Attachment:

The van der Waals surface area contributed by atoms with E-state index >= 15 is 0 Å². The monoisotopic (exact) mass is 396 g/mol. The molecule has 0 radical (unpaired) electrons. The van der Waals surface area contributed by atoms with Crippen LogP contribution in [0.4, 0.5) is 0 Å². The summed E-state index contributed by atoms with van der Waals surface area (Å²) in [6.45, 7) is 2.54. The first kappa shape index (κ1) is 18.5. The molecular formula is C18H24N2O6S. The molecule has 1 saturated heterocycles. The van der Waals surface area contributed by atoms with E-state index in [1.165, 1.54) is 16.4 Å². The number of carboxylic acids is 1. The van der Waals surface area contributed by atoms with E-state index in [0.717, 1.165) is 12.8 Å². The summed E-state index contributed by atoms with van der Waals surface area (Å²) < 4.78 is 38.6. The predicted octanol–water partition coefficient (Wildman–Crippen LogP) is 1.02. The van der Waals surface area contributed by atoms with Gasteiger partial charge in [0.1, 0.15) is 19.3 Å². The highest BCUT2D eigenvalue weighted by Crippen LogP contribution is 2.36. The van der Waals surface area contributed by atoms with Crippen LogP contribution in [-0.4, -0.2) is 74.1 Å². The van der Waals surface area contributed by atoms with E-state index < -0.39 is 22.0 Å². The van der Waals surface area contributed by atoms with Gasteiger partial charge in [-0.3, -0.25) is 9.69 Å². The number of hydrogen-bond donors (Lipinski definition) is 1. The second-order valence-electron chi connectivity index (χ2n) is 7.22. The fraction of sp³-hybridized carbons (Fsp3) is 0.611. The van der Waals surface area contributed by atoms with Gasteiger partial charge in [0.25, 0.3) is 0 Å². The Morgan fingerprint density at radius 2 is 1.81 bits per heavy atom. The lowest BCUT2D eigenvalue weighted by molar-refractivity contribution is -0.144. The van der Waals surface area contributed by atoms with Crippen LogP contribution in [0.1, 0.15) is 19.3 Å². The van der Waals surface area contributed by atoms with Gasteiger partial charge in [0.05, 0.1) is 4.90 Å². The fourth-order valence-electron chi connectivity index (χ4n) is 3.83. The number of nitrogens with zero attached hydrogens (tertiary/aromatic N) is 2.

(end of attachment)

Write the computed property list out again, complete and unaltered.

The van der Waals surface area contributed by atoms with E-state index >= 15 is 0 Å². The monoisotopic (exact) mass is 396 g/mol. The molecule has 0 radical (unpaired) electrons. The van der Waals surface area contributed by atoms with Crippen LogP contribution in [0.4, 0.5) is 0 Å². The summed E-state index contributed by atoms with van der Waals surface area (Å²) in [6.45, 7) is 2.54. The first kappa shape index (κ1) is 18.5. The molecular formula is C18H24N2O6S. The molecule has 1 saturated heterocycles. The van der Waals surface area contributed by atoms with E-state index in [1.165, 1.54) is 16.4 Å². The number of carboxylic acids is 1. The van der Waals surface area contributed by atoms with E-state index in [0.717, 1.165) is 12.8 Å². The summed E-state index contributed by atoms with van der Waals surface area (Å²) < 4.78 is 38.6. The predicted octanol–water partition coefficient (Wildman–Crippen LogP) is 1.02. The van der Waals surface area contributed by atoms with Gasteiger partial charge in [0.1, 0.15) is 19.3 Å². The highest BCUT2D eigenvalue weighted by Crippen LogP contribution is 2.36. The van der Waals surface area contributed by atoms with Crippen LogP contribution in [-0.4, -0.2) is 74.1 Å². The van der Waals surface area contributed by atoms with E-state index < -0.39 is 22.0 Å². The van der Waals surface area contributed by atoms with Gasteiger partial charge in [-0.3, -0.25) is 9.69 Å². The number of hydrogen-bond donors (Lipinski definition) is 1. The second-order valence-electron chi connectivity index (χ2n) is 7.22. The fraction of sp³-hybridized carbons (Fsp3) is 0.611. The van der Waals surface area contributed by atoms with Gasteiger partial charge in [0.25, 0.3) is 0 Å². The Morgan fingerprint density at radius 2 is 1.81 bits per heavy atom. The lowest BCUT2D eigenvalue weighted by molar-refractivity contribution is -0.144. The van der Waals surface area contributed by atoms with Crippen LogP contribution in [0.1, 0.15) is 19.3 Å². The van der Waals surface area contributed by atoms with Gasteiger partial charge in [0.05, 0.1) is 4.90 Å². The fourth-order valence-electron chi connectivity index (χ4n) is 3.83. The number of nitrogens with zero attached hydrogens (tertiary/aromatic N) is 2.